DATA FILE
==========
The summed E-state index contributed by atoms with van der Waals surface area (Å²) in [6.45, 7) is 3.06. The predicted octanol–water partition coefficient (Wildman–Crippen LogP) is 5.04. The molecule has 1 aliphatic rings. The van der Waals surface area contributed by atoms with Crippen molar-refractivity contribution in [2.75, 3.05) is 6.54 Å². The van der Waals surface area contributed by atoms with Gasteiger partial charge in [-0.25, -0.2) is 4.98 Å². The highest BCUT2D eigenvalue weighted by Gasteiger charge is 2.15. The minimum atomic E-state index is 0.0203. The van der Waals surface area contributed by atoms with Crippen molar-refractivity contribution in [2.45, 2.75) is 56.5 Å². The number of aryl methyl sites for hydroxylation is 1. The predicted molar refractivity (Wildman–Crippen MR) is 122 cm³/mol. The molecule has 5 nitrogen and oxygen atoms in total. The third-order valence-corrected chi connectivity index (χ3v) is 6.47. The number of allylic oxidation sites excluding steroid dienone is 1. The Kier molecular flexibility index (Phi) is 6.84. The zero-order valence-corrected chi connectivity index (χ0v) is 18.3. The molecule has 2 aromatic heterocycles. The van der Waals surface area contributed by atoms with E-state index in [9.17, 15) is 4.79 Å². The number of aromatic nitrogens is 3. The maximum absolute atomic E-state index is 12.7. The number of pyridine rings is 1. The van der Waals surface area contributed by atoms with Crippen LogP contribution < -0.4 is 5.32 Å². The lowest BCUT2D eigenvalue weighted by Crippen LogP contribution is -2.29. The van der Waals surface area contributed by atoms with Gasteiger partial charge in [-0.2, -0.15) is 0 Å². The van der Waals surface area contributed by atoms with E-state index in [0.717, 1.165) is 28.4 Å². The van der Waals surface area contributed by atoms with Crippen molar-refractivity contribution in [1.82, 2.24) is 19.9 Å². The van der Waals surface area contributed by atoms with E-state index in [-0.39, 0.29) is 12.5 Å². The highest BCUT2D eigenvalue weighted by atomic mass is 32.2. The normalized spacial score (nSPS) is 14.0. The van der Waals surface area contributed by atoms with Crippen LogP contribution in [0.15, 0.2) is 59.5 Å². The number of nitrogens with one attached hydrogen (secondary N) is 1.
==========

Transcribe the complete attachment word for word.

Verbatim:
The summed E-state index contributed by atoms with van der Waals surface area (Å²) in [6.45, 7) is 3.06. The predicted octanol–water partition coefficient (Wildman–Crippen LogP) is 5.04. The molecule has 1 aliphatic rings. The van der Waals surface area contributed by atoms with Crippen molar-refractivity contribution in [2.75, 3.05) is 6.54 Å². The van der Waals surface area contributed by atoms with Gasteiger partial charge in [-0.25, -0.2) is 4.98 Å². The highest BCUT2D eigenvalue weighted by Gasteiger charge is 2.15. The minimum atomic E-state index is 0.0203. The van der Waals surface area contributed by atoms with Crippen molar-refractivity contribution in [2.45, 2.75) is 56.5 Å². The number of aryl methyl sites for hydroxylation is 1. The predicted molar refractivity (Wildman–Crippen MR) is 122 cm³/mol. The molecule has 5 nitrogen and oxygen atoms in total. The third-order valence-corrected chi connectivity index (χ3v) is 6.47. The number of allylic oxidation sites excluding steroid dienone is 1. The Kier molecular flexibility index (Phi) is 6.84. The zero-order valence-corrected chi connectivity index (χ0v) is 18.3. The molecule has 2 aromatic heterocycles. The van der Waals surface area contributed by atoms with E-state index in [9.17, 15) is 4.79 Å². The number of aromatic nitrogens is 3. The maximum absolute atomic E-state index is 12.7. The number of pyridine rings is 1. The van der Waals surface area contributed by atoms with Crippen LogP contribution < -0.4 is 5.32 Å². The lowest BCUT2D eigenvalue weighted by Crippen LogP contribution is -2.29. The van der Waals surface area contributed by atoms with Gasteiger partial charge in [-0.2, -0.15) is 0 Å². The van der Waals surface area contributed by atoms with E-state index in [0.717, 1.165) is 28.4 Å². The van der Waals surface area contributed by atoms with Crippen molar-refractivity contribution in [1.82, 2.24) is 19.9 Å². The van der Waals surface area contributed by atoms with E-state index in [-0.39, 0.29) is 12.5 Å². The highest BCUT2D eigenvalue weighted by atomic mass is 32.2. The normalized spacial score (nSPS) is 14.0. The van der Waals surface area contributed by atoms with Crippen LogP contribution in [0.15, 0.2) is 59.5 Å². The number of nitrogens with one attached hydrogen (secondary N) is 1.